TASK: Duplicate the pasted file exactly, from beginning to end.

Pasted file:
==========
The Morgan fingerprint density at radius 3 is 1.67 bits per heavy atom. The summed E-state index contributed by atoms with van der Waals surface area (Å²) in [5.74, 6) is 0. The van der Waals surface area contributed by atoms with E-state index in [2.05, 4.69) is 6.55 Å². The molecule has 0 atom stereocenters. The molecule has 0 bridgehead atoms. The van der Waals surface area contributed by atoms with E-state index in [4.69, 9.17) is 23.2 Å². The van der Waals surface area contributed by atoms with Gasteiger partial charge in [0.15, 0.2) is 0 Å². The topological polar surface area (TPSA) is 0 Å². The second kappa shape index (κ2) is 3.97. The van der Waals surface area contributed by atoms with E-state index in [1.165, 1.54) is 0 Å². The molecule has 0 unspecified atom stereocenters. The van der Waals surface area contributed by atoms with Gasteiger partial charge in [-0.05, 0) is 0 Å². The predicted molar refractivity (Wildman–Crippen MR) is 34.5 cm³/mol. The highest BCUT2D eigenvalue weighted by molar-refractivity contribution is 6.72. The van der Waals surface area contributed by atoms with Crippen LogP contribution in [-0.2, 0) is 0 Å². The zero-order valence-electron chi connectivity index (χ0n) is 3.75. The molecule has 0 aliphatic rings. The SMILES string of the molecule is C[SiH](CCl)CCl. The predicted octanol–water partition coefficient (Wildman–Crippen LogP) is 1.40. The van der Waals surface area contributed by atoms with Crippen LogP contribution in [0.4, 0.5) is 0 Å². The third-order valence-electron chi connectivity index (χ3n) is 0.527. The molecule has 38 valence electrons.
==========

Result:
The Morgan fingerprint density at radius 3 is 1.67 bits per heavy atom. The summed E-state index contributed by atoms with van der Waals surface area (Å²) in [5.74, 6) is 0. The van der Waals surface area contributed by atoms with E-state index in [2.05, 4.69) is 6.55 Å². The molecule has 0 atom stereocenters. The molecule has 0 bridgehead atoms. The van der Waals surface area contributed by atoms with E-state index in [4.69, 9.17) is 23.2 Å². The van der Waals surface area contributed by atoms with Gasteiger partial charge in [0.15, 0.2) is 0 Å². The topological polar surface area (TPSA) is 0 Å². The second kappa shape index (κ2) is 3.97. The van der Waals surface area contributed by atoms with E-state index in [1.165, 1.54) is 0 Å². The molecule has 0 unspecified atom stereocenters. The van der Waals surface area contributed by atoms with Gasteiger partial charge in [-0.05, 0) is 0 Å². The predicted molar refractivity (Wildman–Crippen MR) is 34.5 cm³/mol. The highest BCUT2D eigenvalue weighted by molar-refractivity contribution is 6.72. The van der Waals surface area contributed by atoms with Crippen LogP contribution in [-0.2, 0) is 0 Å². The zero-order valence-electron chi connectivity index (χ0n) is 3.75. The molecule has 0 aliphatic rings. The SMILES string of the molecule is C[SiH](CCl)CCl. The predicted octanol–water partition coefficient (Wildman–Crippen LogP) is 1.40. The van der Waals surface area contributed by atoms with Crippen LogP contribution in [0.4, 0.5) is 0 Å². The third-order valence-electron chi connectivity index (χ3n) is 0.527. The molecule has 38 valence electrons.